Grove Press is a hardcover and paperback imprint of Grove Atlantic, Inc. Grove Press was founded on Grove Street in New York’s Greenwich Village in 1947. But its true beginning came in 1951 when twenty-eight-year-old Barney Rossett, Jr. bought the company and turned it into one of the most influential publishers of the 1950s, 60s, and 70s. From the outset, Rossett took chances: Grove published many of the Beats including William S. Burroughs, Jack Kerouac, and Allen Ginsberg. In addition, Grove Press became the preeminent publisher of twentieth-century drama in America, publishing the work of Samuel Beckett (Nobel Prize for Literature 1969), Bertold Brecht, Eugene Ionesco, David Mamet (Pulitzer Prize for Drama 1984), Harold Pinter (Nobel Prize for Literature 2005), Tom Stoppard, and many more. The press also introduced to American audiences the work of international authors such as Jorge Luis Borges, Mikhail Bulgakov, Marguerite Duras, Jean Genet, Pablo Neruda, Octavio Paz (Nobel Prize for Literature 1990), Kenzaburo Oe (Nobel Prize for Literature 1994), Elfriede Jelinek (Nobel Prize for Literature 2004), Alain Robbe-Grillet, and Juan Rulfo. In the late 1950s and early 1960s, Barney Rossett challenged the obscenity laws by publishing D. H. Lawrence’s Lady Chatterley’s Lover and then Henry Miller’s Tropic of Cancer. His landmark court victories changed the American cultural landscape. Grove Press went on to publish literary erotic classics like The Story of O and ground-breaking gay fiction like John Rechy’s City of Night, as well as the works of the Marquis de Sade. On the political front, Grove Press published classics that include Franz Fanon’s The Wretched of the Earth, The Autobiography of Malcolm X, and Che Guevara’s The Bolivian Diary, among many other titles. In 1986, Barney Rosset sold the company and the press became part of Grove Weidenfeld. In 1993 that company was merged with Atlantic Monthly Press to form Grove Atlantic, Inc.

Since 1993, Grove Press has been both a hardcover and paperback imprint of Grove Atlantic publishing fiction, drama, poetry, literature in translation, and general nonfiction. Authors and titles include Jon Lee Anderson’s Che Guevara: A Revolutionary Life, Robert Olen Butler’s A Good Scent from a Strange Mountain (Pulitzer Prize for Literature 1993), Kiran Desai’s Inheritance of Loss (Man Booker Prize 2006), Richard Flanagan’s Gould’s Book of Fish (Commonwealth Prize 2002), Ismail Kadare’s The Siege, Jerzy Kosinski’s Steps (National Book Award 1969), Jacqueline Susann’s Valley of the Dolls, Nick McDonell’s Twelve, Catherine Millet’s The Sexual Life of Catherine M., Pascal Mercier’s Night Train to Lisbon, Kay Ryan (Poet Laureate of the United States 2008/9) as well as Antonio Lobo Antunes, Will Self, Barry Hannah, Terry Southern, and many others.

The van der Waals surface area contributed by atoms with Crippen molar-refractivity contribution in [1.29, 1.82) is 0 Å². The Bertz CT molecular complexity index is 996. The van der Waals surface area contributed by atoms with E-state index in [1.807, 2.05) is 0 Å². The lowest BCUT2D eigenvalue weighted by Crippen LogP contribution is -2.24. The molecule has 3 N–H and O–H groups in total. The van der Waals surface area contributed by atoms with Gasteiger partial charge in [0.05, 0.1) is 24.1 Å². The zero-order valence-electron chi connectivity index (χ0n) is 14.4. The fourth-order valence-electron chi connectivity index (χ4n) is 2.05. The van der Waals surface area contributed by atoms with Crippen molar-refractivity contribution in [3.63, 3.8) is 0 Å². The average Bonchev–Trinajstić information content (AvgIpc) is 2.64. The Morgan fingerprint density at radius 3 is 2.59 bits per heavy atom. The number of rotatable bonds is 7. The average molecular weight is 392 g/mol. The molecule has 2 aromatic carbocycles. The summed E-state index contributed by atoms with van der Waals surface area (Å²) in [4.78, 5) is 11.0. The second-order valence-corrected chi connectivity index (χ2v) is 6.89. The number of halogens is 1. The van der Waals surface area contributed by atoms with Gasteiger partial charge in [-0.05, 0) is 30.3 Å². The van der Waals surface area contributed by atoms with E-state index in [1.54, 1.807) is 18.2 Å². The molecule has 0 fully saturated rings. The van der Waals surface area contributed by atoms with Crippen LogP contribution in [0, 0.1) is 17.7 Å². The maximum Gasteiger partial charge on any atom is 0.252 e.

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Barry Hannah Long, Last, Happy
Long, Last, Happy

“Barry Hannah is the best fiction writer to appear in the South since Flannery O’Connor.”
Larry Mcmurtry

“Barry Hannah is an original, and one of the most consistently exciting writers of the post-Faulkner generation.”
William Styron, Salon

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Those Are Real Bullets is a sad but instructive tale about the way in which centuries of inertia, as well as a modern failure of political imagination, was responsible for this tragedy. . . . A powerful indictment of the dead hand of history that lies so heavily on Northern Ireland.”—Anthony Day, Los Angeles Times
Those Are Real Bullets
Bloody Sunday, Derry, 1972
By Peter Pringle
Grove Press
978-0-8021-3879-8 • $16.00 • Paperback • Mar. 2002
History (Ireland)
At dusk on January 30, 1972, Barney McGuigan lay on the pavement in a pool of his own blood and brains, his head blown open by a paratrooper’s bullet. Peggy Deery was near death in the hospital, the back of her leg torn away. Frantic relatives searched the morgue for their loved ones.

On that day, known ever since as Bloody Sunday, British paratroopers opened fire on unarmed Irish Catholic demonstrators in Derry, killing thirteen and wounding another fourteen. Five were shot in the back. A crucial turning point in the recent history of Northern Ireland, the killings galvanized Catholics in their struggle against the British presence in Ulster. A formal inquiry immediately after Bloody Sunday exonerated the British soldiers, despite hundreds of eyewitness accounts that none of the victims were armed, and left many questions unanswered. Now, for the first time, here is the definitive account of what actually happened on that day.

In Those Are Real Bullets, veteran journalists Peter Pringle and Philip Jacobson reconstruct the escalation of the Northern Irish conflict from nonviolent demonstrations to rubber bullets and tear gas to live, high-velocity rounds. They introduce each of the victims, men like McGuigan, who was not an IRA gunman, or even a young stone-throwing rioter. Forty-one years old and the father of six, McGuigan was killed when he went to the aid of Paddy Doherty, a young man who had been shot from behind while crawling on the sidewalk to avoid the gunfire. The authors also take us behind the lines of the British paratroopers, showing how the army’s steady escalation of brutality in Northern Ireland led inevitably to the violence in Derry.

Offering a gripping and harrowing narrative, Those Are Real Bullets provides an intimate portrait of a city in revolt and powerful insight into the full human impact of the tragedy. It also places the day in the larger historical context of the Troubles and is essential to understanding how the failed military response plunged Northern Ireland into three decades of conflict.

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